Meteorological forecasting agencies constantly work on pushing the limit of predictability farther in time. However, some end users need proof that climate model outputs are ready to be implemented operationally. We show that bias correction is crucial for the use of ECMWF System4 forecasts for the studied area and there is a potential for the use of 1-month-ahead forecasts. Beyond this, forecast performance is equivalent to using past climatology series as inputs to the hydrological model.
Judith Eeckman, Pierre Chevallier, Aaron Boone, Luc Neppel, Anneke De Rouw, Francois Delclaux, and Devesh Koirala
Hydrol. Earth Syst. Sci., 21, 4879–4893,Short summary
The central part of the Himalayan Range presents tremendous heterogeneity in terms of topography and climatology, but the representation of hydro-climatic processes for Himalayan catchments is limited due to a lack of knowledge in such poorly instrumented environments. The proposed approach is to characterize the effect of altitude on precipitation by considering ensembles of acceptable altitudinal factors. Ensembles of acceptable values for the components of the water cycle are then provided.
Jefferson S. Wong, Saman Razavi, Barrie R. Bonsal, Howard S. Wheater, and Zilefac E. Asong
Hydrol. Earth Syst. Sci., 21, 2163–2185,Short summary
This study was conducted to quantify the spatial and temporal variability of the errors associated with various gridded precipitation products in Canada. Overall, WFDEI [GPCC] and CaPA performed best with respect to different performance measures, followed by ANUSPLIN and WEDEI [CRU]. Princeton and NARR demonstrated the lowest quality. Comparing the climate model-simulated products, PCIC ensembles generally performed better than NA-CORDEX ensembles in terms of reliability in four seasons.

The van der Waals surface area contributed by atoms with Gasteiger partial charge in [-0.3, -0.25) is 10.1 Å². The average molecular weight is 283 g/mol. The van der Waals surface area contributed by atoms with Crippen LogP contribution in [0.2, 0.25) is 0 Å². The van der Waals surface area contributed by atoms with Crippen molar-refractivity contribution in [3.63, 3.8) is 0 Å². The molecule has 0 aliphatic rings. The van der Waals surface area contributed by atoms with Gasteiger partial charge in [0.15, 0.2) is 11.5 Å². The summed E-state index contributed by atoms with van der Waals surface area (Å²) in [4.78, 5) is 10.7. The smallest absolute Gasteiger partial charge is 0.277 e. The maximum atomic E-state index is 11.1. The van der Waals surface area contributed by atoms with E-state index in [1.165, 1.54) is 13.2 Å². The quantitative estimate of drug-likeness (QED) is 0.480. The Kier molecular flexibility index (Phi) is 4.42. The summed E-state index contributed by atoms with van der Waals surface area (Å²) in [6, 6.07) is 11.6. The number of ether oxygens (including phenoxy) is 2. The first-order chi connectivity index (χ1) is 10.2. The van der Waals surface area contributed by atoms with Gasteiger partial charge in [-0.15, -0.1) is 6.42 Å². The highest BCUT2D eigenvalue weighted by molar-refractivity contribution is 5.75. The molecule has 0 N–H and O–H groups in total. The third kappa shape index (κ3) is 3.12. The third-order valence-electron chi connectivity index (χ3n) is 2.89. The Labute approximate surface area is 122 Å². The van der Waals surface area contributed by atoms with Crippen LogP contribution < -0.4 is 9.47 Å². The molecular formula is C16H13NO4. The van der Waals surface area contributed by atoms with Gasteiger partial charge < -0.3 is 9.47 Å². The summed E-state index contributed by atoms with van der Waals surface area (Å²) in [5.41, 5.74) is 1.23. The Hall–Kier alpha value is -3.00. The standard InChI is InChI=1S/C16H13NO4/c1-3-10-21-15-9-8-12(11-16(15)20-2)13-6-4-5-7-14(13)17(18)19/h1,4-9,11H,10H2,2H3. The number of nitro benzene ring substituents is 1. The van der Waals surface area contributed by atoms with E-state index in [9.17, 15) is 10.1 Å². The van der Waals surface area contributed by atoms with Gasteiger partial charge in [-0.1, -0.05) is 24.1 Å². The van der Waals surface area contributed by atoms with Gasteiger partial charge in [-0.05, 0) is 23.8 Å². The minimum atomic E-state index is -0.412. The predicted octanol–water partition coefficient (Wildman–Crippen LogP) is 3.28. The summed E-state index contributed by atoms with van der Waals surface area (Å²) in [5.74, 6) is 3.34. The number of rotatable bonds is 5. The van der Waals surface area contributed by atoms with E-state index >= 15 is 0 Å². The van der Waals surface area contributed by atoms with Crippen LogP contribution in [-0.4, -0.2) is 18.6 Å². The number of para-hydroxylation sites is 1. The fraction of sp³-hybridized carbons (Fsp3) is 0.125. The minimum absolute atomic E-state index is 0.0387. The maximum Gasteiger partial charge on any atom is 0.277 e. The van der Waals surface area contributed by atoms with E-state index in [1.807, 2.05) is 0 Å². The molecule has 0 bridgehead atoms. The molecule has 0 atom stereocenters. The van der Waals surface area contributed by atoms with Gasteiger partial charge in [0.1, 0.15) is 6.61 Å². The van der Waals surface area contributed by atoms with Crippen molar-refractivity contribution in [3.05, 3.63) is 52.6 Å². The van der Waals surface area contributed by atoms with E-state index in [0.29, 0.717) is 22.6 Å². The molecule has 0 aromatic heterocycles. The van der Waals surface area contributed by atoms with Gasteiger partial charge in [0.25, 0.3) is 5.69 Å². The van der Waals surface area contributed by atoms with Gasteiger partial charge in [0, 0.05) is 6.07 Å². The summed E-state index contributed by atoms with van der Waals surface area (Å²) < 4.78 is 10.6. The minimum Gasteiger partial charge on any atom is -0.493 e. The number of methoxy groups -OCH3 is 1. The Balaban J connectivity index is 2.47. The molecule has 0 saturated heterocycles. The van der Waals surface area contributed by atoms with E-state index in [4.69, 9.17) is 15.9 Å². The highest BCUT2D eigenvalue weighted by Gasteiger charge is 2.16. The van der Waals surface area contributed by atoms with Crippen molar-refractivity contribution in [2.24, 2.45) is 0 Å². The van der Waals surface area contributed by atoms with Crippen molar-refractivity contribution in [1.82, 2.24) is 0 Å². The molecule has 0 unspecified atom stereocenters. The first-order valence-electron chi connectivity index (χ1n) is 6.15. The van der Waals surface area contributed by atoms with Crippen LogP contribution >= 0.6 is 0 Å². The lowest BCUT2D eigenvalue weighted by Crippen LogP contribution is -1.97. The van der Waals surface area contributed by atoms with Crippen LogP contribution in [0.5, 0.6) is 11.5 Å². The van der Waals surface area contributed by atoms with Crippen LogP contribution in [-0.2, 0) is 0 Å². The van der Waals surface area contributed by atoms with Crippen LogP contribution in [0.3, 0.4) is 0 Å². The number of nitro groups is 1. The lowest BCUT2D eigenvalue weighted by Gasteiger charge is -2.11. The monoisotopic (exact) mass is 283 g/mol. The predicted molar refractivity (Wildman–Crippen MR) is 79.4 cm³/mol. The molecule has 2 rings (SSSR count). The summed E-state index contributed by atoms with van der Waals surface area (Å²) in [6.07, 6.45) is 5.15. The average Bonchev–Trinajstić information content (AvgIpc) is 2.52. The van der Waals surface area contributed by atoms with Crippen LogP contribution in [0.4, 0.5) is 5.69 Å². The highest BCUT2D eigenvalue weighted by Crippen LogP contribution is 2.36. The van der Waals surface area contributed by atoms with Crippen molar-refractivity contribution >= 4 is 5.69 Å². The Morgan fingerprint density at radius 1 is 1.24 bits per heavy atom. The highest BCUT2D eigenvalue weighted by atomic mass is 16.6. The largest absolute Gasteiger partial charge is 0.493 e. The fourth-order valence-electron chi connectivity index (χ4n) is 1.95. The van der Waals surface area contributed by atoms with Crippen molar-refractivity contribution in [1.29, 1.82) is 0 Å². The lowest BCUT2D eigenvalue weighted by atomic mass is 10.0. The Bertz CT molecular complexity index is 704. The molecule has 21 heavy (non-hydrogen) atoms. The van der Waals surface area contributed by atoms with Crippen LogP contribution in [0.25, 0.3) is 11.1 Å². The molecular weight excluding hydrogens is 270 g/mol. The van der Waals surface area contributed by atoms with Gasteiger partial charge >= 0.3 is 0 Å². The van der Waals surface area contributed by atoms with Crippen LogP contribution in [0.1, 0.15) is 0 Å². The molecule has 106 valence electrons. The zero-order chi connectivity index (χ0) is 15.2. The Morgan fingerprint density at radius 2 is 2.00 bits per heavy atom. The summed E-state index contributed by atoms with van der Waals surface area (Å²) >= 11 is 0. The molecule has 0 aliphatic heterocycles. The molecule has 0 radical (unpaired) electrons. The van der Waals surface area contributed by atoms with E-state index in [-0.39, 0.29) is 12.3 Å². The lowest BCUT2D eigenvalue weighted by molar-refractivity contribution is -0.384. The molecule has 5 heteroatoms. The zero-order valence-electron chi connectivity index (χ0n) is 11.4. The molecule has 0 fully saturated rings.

Danlu Guo, Seth Westra, and Holger R. Maier
Hydrol. Earth Syst. Sci., 21, 2107–2126,Short summary
This study assessed the impact of baseline climate conditions on the sensitivity of potential evapotranspiration (PET) to a large range of plausible changes in temperature, relative humidity, solar radiation and wind speed at 30 Australian locations. Around 2-fold greater PET changes were observed at cool and humid locations compared to others, indicating potential for elevated water loss in the future. These impacts can be useful to inform the selection of PET models under a changing climate.
Vojtěch Svoboda, Martin Hanel, Petr Máca, and Jan Kyselý
Hydrol. Earth Syst. Sci., 21, 963–980,Short summary
The study presents validation of precipitation events as simulated by an ensemble of regional climate models for the Czech Republic. While the number of events per season, seasonal total precipitation due to heavy events and the distribution of rainfall depths are simulated relatively well, event maximum precipitation and event intensity are strongly underestimated. This underestimation cannot be explained by scale mismatch between point observations and area average (climate model simulations).